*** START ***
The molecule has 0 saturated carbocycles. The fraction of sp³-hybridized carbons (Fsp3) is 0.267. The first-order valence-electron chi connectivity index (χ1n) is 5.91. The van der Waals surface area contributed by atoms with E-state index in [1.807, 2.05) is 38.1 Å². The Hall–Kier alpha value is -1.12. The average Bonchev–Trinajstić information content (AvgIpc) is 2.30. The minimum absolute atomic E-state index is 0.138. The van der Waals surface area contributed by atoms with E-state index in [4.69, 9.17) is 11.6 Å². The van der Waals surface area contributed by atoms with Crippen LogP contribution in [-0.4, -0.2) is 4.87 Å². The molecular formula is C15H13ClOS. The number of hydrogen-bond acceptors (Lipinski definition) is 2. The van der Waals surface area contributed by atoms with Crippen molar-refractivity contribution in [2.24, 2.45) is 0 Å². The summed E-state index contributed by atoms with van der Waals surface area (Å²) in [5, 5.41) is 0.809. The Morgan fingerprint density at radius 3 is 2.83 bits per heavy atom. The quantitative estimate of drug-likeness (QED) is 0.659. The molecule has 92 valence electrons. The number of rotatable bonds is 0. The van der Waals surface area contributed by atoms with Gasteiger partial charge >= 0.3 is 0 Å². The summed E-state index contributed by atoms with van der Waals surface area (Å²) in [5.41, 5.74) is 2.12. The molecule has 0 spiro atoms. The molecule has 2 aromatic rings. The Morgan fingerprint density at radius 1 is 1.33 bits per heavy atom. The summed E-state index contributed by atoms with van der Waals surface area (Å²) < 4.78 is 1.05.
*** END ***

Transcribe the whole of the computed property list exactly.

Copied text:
The molecule has 0 saturated carbocycles. The fraction of sp³-hybridized carbons (Fsp3) is 0.267. The first-order valence-electron chi connectivity index (χ1n) is 5.91. The van der Waals surface area contributed by atoms with E-state index in [1.807, 2.05) is 38.1 Å². The Hall–Kier alpha value is -1.12. The average Bonchev–Trinajstić information content (AvgIpc) is 2.30. The minimum absolute atomic E-state index is 0.138. The van der Waals surface area contributed by atoms with E-state index in [4.69, 9.17) is 11.6 Å². The van der Waals surface area contributed by atoms with Crippen LogP contribution in [-0.4, -0.2) is 4.87 Å². The molecular formula is C15H13ClOS. The number of hydrogen-bond acceptors (Lipinski definition) is 2. The van der Waals surface area contributed by atoms with Crippen molar-refractivity contribution in [2.24, 2.45) is 0 Å². The summed E-state index contributed by atoms with van der Waals surface area (Å²) in [5, 5.41) is 0.809. The Morgan fingerprint density at radius 3 is 2.83 bits per heavy atom. The quantitative estimate of drug-likeness (QED) is 0.659. The molecule has 92 valence electrons. The number of rotatable bonds is 0. The van der Waals surface area contributed by atoms with Gasteiger partial charge >= 0.3 is 0 Å². The summed E-state index contributed by atoms with van der Waals surface area (Å²) in [5.41, 5.74) is 2.12. The molecule has 0 spiro atoms. The molecule has 2 aromatic rings. The Morgan fingerprint density at radius 1 is 1.33 bits per heavy atom. The summed E-state index contributed by atoms with van der Waals surface area (Å²) < 4.78 is 1.05.